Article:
For more info on how to save, check out my guide on balancing debt with savings.
Step 3: Make More Money
I hear you. You’re saying, “But what if I can’t afford to save more?”
I’m glad you asked, my friend. I have just the thing for you. It’s called making more money.
What, you didn’t think you were just limited to your day job, did you? You can make money doing literally anything. I had a friend who got paid to strip nekked in college and sit on a pedestal in front of art students.
There is no excuse you can come up with for why you can’t make more money. No matter how hectic your schedule, you can always find a way. You can even make hundreds of dollars per year by installing passive apps on your phone—you don’t even have to do anything after it’s set up!
Related: The Side Hustle Path by Nick Loper
I’m not gonna lie though. You might have to make sacrifices. You might need to turn your friends down sometimes to work on your side hustle, but which would you rather have? A lifetime of debt, or a martini? Debt, or martini? I know what I’d choose.
Step 4: See If You Can Refinance Your Loans
Some loans like mortgages and student loans last a long time. If you’re currently paying a higher interest rate than you could get elsewhere, you could be paying thousands of extra dollars over the life of the loan.
You could be spending unnecessary months and years paying off the higher amount. And the higher your interest rate, the more you’ll be paying for longer.
Here’s an example. Let’s say you’re starting to pay back $50,000 in student loans over 10 years. If your interest rate is 6.8%, you’ll pay $19,048.20 in interest over the life of the loan.
But if you refinanced at 5%—just 1.8% cheaper—you’d pay $13,639.61 in interest. That’s a savings of $5,408.59. You could buy 2,470 tacos with that kind of cash! Think of the tacos!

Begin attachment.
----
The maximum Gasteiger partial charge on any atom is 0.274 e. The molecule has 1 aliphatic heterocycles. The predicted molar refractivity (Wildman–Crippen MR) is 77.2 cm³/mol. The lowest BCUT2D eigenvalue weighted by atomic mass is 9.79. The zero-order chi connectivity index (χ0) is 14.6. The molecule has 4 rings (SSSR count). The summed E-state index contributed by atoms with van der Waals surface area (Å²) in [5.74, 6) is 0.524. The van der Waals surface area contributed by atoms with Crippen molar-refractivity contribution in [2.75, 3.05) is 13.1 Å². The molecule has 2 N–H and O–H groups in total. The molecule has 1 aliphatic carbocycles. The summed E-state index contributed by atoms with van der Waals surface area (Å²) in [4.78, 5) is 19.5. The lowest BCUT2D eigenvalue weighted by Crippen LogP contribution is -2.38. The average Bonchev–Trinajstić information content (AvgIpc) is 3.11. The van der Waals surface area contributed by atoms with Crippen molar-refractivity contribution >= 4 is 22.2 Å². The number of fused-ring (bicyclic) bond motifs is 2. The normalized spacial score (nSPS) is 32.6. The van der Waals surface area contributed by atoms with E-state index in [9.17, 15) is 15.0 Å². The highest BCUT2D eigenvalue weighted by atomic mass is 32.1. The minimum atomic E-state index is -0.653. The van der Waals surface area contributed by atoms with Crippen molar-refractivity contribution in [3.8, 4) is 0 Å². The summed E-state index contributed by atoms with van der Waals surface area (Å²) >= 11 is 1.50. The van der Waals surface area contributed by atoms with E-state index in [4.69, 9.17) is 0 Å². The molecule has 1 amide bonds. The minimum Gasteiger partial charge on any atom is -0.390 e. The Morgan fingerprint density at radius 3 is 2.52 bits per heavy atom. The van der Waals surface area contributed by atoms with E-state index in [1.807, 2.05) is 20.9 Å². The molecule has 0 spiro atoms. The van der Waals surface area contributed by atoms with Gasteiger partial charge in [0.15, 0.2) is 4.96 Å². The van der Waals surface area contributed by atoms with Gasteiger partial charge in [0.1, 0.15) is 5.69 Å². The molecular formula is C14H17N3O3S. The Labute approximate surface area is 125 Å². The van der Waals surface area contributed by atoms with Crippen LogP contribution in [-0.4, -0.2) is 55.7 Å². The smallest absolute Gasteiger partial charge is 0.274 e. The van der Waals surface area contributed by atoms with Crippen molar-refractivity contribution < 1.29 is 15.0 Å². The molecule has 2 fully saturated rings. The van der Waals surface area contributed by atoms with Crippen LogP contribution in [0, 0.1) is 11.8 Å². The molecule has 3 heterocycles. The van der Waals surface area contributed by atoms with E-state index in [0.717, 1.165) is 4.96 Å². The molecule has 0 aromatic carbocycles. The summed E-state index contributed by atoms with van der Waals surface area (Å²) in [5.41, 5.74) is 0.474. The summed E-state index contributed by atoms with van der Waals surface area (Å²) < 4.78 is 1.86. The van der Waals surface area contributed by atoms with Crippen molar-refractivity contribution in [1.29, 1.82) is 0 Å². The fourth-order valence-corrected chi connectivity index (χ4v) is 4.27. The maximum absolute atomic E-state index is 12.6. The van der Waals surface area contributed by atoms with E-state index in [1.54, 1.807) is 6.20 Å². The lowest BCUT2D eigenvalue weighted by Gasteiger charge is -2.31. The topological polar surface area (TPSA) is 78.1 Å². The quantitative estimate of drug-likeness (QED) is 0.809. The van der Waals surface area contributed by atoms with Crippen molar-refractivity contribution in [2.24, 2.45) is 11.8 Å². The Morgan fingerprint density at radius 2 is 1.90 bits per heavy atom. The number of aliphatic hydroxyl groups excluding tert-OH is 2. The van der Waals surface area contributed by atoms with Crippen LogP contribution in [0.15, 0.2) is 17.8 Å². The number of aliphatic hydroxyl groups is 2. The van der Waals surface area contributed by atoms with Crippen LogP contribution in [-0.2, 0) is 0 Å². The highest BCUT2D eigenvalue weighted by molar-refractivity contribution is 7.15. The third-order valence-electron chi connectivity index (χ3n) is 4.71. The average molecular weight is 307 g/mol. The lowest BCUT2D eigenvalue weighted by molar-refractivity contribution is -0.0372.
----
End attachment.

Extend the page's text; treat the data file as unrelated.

My favorite place to shop around for student loan refinancing is LendEDU (affiliate link). It’s simple, free, it won’t hurt your credit to check, and you can compare offers from a whole bunch of companies in one spot. Booyah.
A few cautions:
If you have federal student loans, you’ll lose out on any of those nice goodies like income-based repayment plans or student loan forgiveness. Consider carefully if you’re cool with losing those benefits before you refinance, because your new private lenders won’t offer these programs.
Be careful with taking on super-long terms. Sure, you can refinance for 20 years and get a super-low payment, but you might actually end up paying even more interest if you do this. Make sure you compare how much you’ll actually save over time by using a student loan refinancing calculator.
Step 5: Debt Avalanche Or Debt Snowball
The time has come! Now you can pick a battle plan to slay your debt. We’re going to draft up a hit list of debts. You’ll pay off these debts in a specific order, depending on which method you choose.
You can pick from two main debt-payoff methods: the debt avalanche, or the debt snowball.
The debt snowball method is a perennial favorite. With this one, you line up your remaining balances from small to large. It might look like this:
- Auto loan: $300
- Student loan: $5,500
- Credit card: $10,000
The idea with the debt snowball method is that you get quick wins right out of the gate. That $300 loan? Yeah, you can take care of that in a snap. Boom! Already killed one.